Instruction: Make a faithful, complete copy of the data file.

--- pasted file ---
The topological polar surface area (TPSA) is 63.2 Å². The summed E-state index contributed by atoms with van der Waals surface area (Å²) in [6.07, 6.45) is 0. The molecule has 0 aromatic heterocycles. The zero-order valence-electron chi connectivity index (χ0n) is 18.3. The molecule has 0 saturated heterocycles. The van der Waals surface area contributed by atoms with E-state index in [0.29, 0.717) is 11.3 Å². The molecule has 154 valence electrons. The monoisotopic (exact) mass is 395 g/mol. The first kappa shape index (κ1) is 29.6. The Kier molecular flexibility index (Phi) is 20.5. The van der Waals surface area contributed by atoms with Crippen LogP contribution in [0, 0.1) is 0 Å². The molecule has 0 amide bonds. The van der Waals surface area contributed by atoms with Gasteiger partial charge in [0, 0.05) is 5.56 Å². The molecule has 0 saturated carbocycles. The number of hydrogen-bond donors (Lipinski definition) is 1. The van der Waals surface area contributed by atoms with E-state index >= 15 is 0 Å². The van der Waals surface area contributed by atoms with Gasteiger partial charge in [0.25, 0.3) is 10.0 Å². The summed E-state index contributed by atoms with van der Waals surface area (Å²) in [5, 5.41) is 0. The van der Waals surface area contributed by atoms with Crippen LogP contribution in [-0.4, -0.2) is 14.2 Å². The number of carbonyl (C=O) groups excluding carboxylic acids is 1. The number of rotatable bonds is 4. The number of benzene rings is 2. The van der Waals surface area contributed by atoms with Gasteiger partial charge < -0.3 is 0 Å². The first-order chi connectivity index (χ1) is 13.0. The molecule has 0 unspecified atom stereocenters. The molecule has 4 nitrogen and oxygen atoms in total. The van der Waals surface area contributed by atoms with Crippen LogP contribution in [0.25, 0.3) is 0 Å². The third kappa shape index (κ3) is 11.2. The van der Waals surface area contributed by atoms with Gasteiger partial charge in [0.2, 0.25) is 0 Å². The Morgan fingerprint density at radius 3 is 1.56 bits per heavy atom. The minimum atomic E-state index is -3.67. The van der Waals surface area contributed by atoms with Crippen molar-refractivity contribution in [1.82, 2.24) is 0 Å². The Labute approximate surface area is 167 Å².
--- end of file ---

The topological polar surface area (TPSA) is 63.2 Å². The summed E-state index contributed by atoms with van der Waals surface area (Å²) in [6.07, 6.45) is 0. The molecule has 0 aromatic heterocycles. The zero-order valence-electron chi connectivity index (χ0n) is 18.3. The molecule has 0 saturated heterocycles. The van der Waals surface area contributed by atoms with E-state index in [0.29, 0.717) is 11.3 Å². The molecule has 154 valence electrons. The monoisotopic (exact) mass is 395 g/mol. The first kappa shape index (κ1) is 29.6. The Kier molecular flexibility index (Phi) is 20.5. The van der Waals surface area contributed by atoms with Crippen LogP contribution in [0, 0.1) is 0 Å². The molecule has 0 amide bonds. The van der Waals surface area contributed by atoms with Gasteiger partial charge in [0, 0.05) is 5.56 Å². The molecule has 0 saturated carbocycles. The number of hydrogen-bond donors (Lipinski definition) is 1. The van der Waals surface area contributed by atoms with E-state index >= 15 is 0 Å². The van der Waals surface area contributed by atoms with Gasteiger partial charge in [0.25, 0.3) is 10.0 Å². The summed E-state index contributed by atoms with van der Waals surface area (Å²) in [5, 5.41) is 0. The van der Waals surface area contributed by atoms with Crippen LogP contribution in [-0.4, -0.2) is 14.2 Å². The number of carbonyl (C=O) groups excluding carboxylic acids is 1. The number of rotatable bonds is 4. The number of benzene rings is 2. The van der Waals surface area contributed by atoms with Gasteiger partial charge < -0.3 is 0 Å². The first-order chi connectivity index (χ1) is 13.0. The molecule has 0 unspecified atom stereocenters. The molecule has 4 nitrogen and oxygen atoms in total. The van der Waals surface area contributed by atoms with Crippen LogP contribution in [0.25, 0.3) is 0 Å². The third kappa shape index (κ3) is 11.2. The van der Waals surface area contributed by atoms with Gasteiger partial charge in [0.2, 0.25) is 0 Å². The Morgan fingerprint density at radius 3 is 1.56 bits per heavy atom. The minimum atomic E-state index is -3.67. The van der Waals surface area contributed by atoms with Crippen molar-refractivity contribution in [1.82, 2.24) is 0 Å². The Labute approximate surface area is 167 Å².